(246h) Probabilistic Process Design Under Uncertainty Via Dynamic Optimization

Authors: 
Tsay, C. - Presenter, Imperial College London
Pattison, R., The University of Texas at Austin
Baldea, M., The University of Texas at Austin
Process flowsheet optimization involves finding design specifications and operating conditions that maximize the economic benefit and/or energy efficiency; it relies on mathematical process models. The parameters involved in such models are often subject to considerable uncertainty, owing to external factors such as fluctuating market conditions or internal factors such as variable equipment efficiency, and insufficiently characterized thermodynamic and kinetic properties [1]. It is therefore critical to ensure that these parameter uncertainties are taken into account during design optimization [2].

In its most general form, the problem of optimization under uncertainty involves uncertain parameters drawn from continuous probability distributions and is infinite-dimensional. Solution approaches generally rely on the discretization of the stochastic variables and the creation of multiple scenarios, to approximate the expected value of the objective function [3] [4]. In the case of many uncertain parameters or when a fine discretization is desired, scenario-based approaches can quickly grow computationally intractable. To some extent, this has been mitigated by reformulating scenario-based problems as dynamic optimization programs, whereby scenarios are arranged chronologically in a pseudo-time domain rather than solved simultaneously [3] [5]. These “sequential” methods have been shown to have significant memory usage benefits compared to “simultaneous” multi-scenario approaches, as well as to present practical benefits in terms of reducing the number of flowsheet initialization calculations.

In this work, we propose abandoning the scenario-based approach altogether, instead treating the uncertain parameters of a process flowsheet as time-varying disturbance variables acting on a (static or pseudo-transient [6]) process model over a pseudo-time domain. The parameter uncertainty space is then mapped using the intersections of continuous parameter trajectories, rather than via a finite set of discrete scenarios. We illustrate the significant computational benefits of the proposed strategy with two case studies: a dimethyl ether plant and the Williams-Otto process.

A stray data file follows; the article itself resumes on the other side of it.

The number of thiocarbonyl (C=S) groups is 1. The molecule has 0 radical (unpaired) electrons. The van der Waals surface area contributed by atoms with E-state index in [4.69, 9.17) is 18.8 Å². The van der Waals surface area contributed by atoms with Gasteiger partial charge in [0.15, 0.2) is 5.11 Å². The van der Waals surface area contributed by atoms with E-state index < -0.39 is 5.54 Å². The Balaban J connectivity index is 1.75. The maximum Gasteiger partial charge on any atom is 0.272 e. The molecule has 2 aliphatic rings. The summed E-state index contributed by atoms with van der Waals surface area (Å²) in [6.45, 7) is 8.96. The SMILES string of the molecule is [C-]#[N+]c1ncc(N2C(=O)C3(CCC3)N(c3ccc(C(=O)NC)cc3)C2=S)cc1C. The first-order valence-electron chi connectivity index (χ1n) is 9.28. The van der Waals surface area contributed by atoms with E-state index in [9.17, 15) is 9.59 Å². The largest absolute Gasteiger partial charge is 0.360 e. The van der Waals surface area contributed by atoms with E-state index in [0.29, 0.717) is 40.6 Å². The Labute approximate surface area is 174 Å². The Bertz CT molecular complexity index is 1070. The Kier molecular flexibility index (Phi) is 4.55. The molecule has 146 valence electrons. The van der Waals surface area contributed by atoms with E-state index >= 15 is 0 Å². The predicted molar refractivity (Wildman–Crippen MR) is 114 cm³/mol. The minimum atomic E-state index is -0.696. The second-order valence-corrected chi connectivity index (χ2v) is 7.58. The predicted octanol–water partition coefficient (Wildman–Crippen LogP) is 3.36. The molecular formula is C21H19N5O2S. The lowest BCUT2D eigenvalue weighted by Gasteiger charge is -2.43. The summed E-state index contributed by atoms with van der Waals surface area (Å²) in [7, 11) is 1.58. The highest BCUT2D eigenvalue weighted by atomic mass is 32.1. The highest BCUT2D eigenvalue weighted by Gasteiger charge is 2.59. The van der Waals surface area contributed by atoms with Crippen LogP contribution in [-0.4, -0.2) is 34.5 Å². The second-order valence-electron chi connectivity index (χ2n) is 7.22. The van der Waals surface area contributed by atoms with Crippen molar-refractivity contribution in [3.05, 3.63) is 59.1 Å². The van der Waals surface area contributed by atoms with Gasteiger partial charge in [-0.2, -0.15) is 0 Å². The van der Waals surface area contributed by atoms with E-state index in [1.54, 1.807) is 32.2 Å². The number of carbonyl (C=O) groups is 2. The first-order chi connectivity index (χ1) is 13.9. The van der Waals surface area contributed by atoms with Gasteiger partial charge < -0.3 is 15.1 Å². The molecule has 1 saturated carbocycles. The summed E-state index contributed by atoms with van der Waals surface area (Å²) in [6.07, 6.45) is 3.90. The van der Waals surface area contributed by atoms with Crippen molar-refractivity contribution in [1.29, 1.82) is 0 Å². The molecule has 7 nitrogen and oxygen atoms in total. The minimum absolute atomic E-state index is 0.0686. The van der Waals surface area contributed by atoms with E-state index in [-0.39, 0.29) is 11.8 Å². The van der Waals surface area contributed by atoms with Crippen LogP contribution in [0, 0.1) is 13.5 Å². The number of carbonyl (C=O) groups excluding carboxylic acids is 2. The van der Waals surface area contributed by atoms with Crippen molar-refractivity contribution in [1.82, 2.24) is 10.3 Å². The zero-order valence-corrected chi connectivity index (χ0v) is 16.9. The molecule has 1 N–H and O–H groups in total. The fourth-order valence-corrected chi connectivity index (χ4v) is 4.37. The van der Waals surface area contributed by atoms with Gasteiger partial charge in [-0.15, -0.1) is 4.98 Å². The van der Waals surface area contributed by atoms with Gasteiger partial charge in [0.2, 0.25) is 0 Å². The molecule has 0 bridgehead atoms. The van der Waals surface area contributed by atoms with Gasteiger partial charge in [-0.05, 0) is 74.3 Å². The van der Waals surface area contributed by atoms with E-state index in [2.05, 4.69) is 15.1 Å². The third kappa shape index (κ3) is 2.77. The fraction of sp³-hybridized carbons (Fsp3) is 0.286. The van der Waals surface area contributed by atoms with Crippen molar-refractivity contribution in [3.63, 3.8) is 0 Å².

References

[1] M Baldea and P Daoutidis. Dynamics and nonlinear control of integrated process systems. Cambridge University Press, Cambridge, UK, 2012.

[2] LT Biegler and IE Grossmann. Retrospective on optimization. Comput. Chem. Eng., 28(8):1169-1192, 2004.

[3] S Wang and M Baldea. Identification-based optimization of dynamical systems under uncertainty. Comput. Chem. Eng., 64:138-152, 2014.

[4] Y Zhu, S Legg, and CD Laird. Optimal design of cryogenic air separation columns under uncertainty. Comput. Chem. Eng., 34(9):4104-4123, 2010.

[5] RF Gutierrez, CC Pantelides, and CS Adjiman. Risk analysis and robust design under technological uncertainty. Comput. Aided Chem. Eng., 21:191-196, 2006.

[6] RC Pattison and M Baldea. Equation‐oriented flowsheet simulation and optimization using pseudo‐transient models. AIChE Journal, 60(12):4104-4123, 2014.

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